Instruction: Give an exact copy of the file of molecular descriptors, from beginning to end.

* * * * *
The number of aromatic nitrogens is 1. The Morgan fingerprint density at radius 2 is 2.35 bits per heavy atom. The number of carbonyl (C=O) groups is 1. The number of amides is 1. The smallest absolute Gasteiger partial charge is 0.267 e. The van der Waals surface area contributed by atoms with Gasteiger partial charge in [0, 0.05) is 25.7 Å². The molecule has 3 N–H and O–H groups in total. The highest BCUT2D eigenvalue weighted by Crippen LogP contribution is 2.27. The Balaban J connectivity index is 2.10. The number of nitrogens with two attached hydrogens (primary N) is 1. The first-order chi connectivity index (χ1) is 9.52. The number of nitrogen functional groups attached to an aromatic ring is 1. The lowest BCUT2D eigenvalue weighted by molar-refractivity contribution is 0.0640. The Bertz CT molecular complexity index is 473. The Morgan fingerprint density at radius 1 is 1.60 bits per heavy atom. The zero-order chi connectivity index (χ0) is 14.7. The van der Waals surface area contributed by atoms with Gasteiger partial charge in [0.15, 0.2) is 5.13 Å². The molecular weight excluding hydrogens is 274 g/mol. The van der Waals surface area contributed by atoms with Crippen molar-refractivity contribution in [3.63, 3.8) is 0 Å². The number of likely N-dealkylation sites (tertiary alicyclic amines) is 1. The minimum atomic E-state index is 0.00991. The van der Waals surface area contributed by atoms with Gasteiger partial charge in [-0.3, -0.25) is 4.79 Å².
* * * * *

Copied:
The number of aromatic nitrogens is 1. The Morgan fingerprint density at radius 2 is 2.35 bits per heavy atom. The number of carbonyl (C=O) groups is 1. The number of amides is 1. The smallest absolute Gasteiger partial charge is 0.267 e. The van der Waals surface area contributed by atoms with Gasteiger partial charge in [0, 0.05) is 25.7 Å². The molecule has 3 N–H and O–H groups in total. The highest BCUT2D eigenvalue weighted by Crippen LogP contribution is 2.27. The Balaban J connectivity index is 2.10. The number of nitrogens with two attached hydrogens (primary N) is 1. The first-order chi connectivity index (χ1) is 9.52. The number of nitrogen functional groups attached to an aromatic ring is 1. The lowest BCUT2D eigenvalue weighted by molar-refractivity contribution is 0.0640. The Bertz CT molecular complexity index is 473. The Morgan fingerprint density at radius 1 is 1.60 bits per heavy atom. The zero-order chi connectivity index (χ0) is 14.7. The van der Waals surface area contributed by atoms with Gasteiger partial charge in [0.15, 0.2) is 5.13 Å². The molecular weight excluding hydrogens is 274 g/mol. The van der Waals surface area contributed by atoms with Crippen molar-refractivity contribution in [3.63, 3.8) is 0 Å². The number of likely N-dealkylation sites (tertiary alicyclic amines) is 1. The minimum atomic E-state index is 0.00991. The van der Waals surface area contributed by atoms with Gasteiger partial charge in [-0.3, -0.25) is 4.79 Å².